Effects of endurance training on coronary resistance in dogs

Med Sci Sports Exerc. 1983;15(5):355-9.


The effects of endurance training on coronary vascular resistance, myocardial blood flow, and oxygen consumption during tachycardia, and with adenosine-induced coronary dilation, were studied in a group of exercise-trained dogs. Seven mongrel dogs were conditioned by 8 wk of running on a motor-driven treadmill. Following conditioning, aortic pressure was unchanged in trained compared to a nontrained group, while cardiac output was somewhat lower in the trained group. Left ventricular myocardial blood flow determined by the microsphere technique was not different at rest or with tachycardia in trained vs control animals, and no significant differences in oxygen consumption were observed between trained and nontrained animals under any experimental conditions. Coronary resistance during pacing (NT: 1.00 +/- 0.09, T: 0.79 +/- 0.06 mmHg/ml X min-1 X 100 g-1) in the trained group was similar to the nontrained group, and both groups had the same resistance during adenosine infusion (NT: 0.49 +/- 0.20, T: 0.44 +/- 0.08). In addition, there were no differences in coronary A-V oxygen difference or coronary sinus saturation after training. The data indicate that little change occurs in the maximum flow capacity of the coronary bed following exercise training, and the trained heart responds to tachycardia with a reduced vascular resistance and increase coronary flow in a fashion similar to untrained animals.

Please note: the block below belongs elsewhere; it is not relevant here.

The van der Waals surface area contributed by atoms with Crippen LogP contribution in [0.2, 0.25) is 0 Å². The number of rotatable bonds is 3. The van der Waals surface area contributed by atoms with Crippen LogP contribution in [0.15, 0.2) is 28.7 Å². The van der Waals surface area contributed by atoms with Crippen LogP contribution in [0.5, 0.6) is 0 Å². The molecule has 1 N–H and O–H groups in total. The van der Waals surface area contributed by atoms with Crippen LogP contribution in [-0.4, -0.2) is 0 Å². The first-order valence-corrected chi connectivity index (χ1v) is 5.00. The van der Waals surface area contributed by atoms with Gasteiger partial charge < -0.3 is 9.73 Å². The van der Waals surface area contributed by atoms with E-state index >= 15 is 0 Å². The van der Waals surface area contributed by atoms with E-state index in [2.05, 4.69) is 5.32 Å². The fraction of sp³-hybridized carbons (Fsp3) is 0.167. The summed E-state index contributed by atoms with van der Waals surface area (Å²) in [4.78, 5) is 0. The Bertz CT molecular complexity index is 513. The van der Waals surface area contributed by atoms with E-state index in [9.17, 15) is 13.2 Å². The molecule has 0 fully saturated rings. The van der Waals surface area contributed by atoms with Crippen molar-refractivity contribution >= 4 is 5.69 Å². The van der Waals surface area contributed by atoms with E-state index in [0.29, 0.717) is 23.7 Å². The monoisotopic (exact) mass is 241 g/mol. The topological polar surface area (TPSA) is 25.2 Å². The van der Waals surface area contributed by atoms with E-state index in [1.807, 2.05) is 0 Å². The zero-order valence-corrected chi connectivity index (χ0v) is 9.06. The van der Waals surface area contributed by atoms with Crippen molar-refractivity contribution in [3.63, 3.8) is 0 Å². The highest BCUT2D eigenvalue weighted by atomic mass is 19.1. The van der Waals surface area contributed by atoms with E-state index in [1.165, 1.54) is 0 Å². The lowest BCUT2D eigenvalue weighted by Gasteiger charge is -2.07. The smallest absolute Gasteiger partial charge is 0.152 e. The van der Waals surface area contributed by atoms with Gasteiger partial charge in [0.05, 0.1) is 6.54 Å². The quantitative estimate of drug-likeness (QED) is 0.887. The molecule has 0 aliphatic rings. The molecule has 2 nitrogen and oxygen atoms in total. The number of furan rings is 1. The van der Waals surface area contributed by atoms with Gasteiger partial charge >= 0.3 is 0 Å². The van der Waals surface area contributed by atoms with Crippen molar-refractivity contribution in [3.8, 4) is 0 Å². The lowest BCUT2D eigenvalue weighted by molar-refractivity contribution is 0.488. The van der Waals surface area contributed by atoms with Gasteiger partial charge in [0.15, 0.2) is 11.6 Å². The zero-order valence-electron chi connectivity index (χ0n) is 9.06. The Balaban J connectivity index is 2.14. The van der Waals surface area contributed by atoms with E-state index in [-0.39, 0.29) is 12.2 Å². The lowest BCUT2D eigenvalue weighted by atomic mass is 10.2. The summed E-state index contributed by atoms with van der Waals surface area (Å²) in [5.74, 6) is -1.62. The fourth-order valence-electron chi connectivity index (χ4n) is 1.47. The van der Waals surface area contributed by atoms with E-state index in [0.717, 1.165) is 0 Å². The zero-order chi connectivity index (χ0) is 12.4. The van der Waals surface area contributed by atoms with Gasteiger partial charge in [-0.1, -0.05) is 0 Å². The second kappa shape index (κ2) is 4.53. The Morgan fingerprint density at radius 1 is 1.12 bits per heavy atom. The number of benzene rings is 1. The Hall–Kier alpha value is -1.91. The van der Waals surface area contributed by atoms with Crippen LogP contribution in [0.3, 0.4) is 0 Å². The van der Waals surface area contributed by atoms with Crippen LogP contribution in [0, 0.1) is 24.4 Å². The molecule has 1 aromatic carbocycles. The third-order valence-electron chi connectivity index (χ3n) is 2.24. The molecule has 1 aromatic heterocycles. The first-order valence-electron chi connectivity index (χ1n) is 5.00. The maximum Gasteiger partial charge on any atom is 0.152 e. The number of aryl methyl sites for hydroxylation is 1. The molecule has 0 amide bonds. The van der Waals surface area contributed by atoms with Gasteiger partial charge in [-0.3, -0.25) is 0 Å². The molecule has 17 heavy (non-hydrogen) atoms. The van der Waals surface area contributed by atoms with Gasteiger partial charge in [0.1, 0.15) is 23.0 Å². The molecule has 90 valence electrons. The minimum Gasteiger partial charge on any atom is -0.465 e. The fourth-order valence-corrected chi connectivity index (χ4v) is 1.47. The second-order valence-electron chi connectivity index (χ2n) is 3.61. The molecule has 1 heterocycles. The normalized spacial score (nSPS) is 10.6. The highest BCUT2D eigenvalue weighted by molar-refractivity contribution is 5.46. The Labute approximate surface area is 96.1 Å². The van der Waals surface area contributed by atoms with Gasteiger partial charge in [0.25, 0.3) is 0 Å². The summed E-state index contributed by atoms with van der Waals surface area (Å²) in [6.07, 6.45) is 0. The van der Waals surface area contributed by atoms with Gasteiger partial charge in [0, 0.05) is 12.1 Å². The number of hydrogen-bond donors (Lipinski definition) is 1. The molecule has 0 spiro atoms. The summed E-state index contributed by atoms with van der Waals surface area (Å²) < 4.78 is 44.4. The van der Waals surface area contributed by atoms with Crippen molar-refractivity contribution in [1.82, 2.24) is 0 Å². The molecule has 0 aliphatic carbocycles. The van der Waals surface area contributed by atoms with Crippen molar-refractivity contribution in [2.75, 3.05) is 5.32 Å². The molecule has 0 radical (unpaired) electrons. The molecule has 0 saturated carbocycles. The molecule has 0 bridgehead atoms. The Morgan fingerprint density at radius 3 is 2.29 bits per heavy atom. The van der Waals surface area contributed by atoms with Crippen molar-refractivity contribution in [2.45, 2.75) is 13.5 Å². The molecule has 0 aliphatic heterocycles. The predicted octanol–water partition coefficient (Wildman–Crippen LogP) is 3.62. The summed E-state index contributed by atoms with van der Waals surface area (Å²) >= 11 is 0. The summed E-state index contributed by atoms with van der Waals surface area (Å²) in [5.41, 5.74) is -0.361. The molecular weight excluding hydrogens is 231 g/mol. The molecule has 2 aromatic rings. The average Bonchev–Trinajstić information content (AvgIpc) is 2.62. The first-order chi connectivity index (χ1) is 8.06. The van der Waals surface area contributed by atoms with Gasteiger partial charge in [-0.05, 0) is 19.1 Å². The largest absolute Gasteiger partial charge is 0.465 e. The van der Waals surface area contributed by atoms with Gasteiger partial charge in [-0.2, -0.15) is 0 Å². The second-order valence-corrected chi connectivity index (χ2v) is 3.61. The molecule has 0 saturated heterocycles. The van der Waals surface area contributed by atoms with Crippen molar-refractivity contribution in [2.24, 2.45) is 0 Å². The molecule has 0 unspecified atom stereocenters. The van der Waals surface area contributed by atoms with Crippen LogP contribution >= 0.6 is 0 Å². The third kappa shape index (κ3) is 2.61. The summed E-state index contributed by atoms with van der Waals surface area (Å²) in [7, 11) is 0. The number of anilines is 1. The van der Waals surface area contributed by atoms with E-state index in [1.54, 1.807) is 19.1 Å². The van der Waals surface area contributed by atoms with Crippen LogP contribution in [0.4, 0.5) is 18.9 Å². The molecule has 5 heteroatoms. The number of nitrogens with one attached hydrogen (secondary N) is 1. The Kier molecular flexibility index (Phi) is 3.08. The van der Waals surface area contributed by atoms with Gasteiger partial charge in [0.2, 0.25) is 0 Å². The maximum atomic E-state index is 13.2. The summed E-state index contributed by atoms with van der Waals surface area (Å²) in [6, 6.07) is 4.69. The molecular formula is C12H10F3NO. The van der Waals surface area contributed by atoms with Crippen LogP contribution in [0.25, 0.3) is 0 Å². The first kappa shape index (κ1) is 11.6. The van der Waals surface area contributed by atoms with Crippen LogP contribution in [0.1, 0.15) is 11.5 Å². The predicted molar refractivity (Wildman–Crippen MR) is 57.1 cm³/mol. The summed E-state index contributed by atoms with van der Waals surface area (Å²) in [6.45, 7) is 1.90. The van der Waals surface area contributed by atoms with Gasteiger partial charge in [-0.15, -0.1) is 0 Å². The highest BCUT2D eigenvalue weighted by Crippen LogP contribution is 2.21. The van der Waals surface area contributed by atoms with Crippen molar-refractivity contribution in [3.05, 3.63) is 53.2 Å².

Publication types

  • Research Support, U.S. Gov't, P.H.S.

MeSH terms

  • Adenosine / pharmacology
  • Analysis of Variance
  • Animals
  • Coronary Circulation
  • Coronary Vessels / physiology*
  • Dogs
  • Heart / physiology
  • Organ Size
  • Oxygen Consumption
  • Physical Endurance*
  • Physical Exertion*
  • Vascular Resistance* / drug effects


  • Adenosine